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GTS250ie : Weight, Balance, and Center of Gravity
The purpose of this exercise was twofold:
1) to determine the wheel loading and center of gravity of a 2007 GTS250 (unloaded, and with rider and
luggage rack loads), and
2) to determine how center of gravity and wheel loading are affected by luggage rack loading. Luggage rack
loading is known to aggravate the GTS's characteristic front wheel headshake.

The first step was to measure the positions of the loading stations on the bike's moment (lever) arm. The bike's
moment arm can be visualized as the centerline of the bike, projected onto the ground directly underneath the
bike. The loading stations would be, working rearward: the front wheel contact point, the midpoint of the saddle,
the rear wheel contact point, and the midpoint of the luggage rack. Taking the front wheel contact point as the
datum (reference), these positions are:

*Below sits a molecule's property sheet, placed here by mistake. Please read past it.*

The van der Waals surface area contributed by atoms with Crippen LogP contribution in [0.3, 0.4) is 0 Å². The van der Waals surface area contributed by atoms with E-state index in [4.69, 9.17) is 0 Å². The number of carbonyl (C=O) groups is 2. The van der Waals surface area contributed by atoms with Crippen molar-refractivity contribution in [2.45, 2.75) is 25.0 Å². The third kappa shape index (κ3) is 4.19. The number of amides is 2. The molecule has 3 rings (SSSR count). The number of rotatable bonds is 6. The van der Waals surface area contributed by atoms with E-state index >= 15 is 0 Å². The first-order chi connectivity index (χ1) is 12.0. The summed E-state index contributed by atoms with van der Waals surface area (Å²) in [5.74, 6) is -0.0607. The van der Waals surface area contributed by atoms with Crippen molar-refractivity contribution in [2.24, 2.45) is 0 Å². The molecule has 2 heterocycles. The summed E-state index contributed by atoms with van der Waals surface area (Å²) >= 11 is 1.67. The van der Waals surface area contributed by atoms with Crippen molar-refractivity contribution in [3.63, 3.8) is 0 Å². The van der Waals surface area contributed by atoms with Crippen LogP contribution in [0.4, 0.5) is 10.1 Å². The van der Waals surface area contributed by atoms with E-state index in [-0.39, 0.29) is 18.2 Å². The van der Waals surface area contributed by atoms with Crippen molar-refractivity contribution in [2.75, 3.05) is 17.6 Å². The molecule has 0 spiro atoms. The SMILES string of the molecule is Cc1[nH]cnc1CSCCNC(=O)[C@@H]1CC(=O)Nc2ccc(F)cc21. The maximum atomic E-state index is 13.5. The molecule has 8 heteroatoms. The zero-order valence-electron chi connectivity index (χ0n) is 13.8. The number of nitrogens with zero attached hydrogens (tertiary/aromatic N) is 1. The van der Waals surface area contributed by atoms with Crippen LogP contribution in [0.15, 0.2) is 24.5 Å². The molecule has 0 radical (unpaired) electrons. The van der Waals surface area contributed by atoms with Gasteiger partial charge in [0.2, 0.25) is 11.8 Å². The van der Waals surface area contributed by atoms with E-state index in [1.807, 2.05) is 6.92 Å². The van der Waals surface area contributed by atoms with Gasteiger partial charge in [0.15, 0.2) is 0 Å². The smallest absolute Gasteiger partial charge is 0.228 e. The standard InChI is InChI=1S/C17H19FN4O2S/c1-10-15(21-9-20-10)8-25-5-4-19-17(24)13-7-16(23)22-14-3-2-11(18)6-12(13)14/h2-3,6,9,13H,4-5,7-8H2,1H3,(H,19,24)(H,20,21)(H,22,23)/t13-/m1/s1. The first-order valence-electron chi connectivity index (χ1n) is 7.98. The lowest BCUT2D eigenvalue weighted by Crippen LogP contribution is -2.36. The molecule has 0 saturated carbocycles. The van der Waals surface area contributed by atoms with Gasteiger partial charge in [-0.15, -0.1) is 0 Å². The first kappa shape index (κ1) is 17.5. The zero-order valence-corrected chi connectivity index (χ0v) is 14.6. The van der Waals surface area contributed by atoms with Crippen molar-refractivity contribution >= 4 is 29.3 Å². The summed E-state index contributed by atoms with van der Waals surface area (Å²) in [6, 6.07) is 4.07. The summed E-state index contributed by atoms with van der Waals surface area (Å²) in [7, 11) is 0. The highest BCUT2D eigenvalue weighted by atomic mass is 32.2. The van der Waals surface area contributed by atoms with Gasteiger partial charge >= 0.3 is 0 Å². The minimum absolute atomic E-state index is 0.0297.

STATION INCHES MM
Front wheel contact point 0 0
Saddle midpoint 42 1067
Rear wheel contact point 55 1397
Luggage rack midpoint 64 1626

The second step was to measure the force (weight) with which each wheel bears down on the ground. For these
measurements, all fluid reservoirs were full to published capacity, and the glovebox and pet carrier were empty.
Also, my bike had the following accessories installed, which I did not remove for the sake of this exercise:
front fender crashbar, flyscreen, floormat, and rear crashbars (all Piaggio). I used a Healthometer model 155ND
bathroom scale (analog, 300 lb capacity) to take these measurements.

The procedure I followed was:
1) Place the scale on the pavement at the position from which it will be read,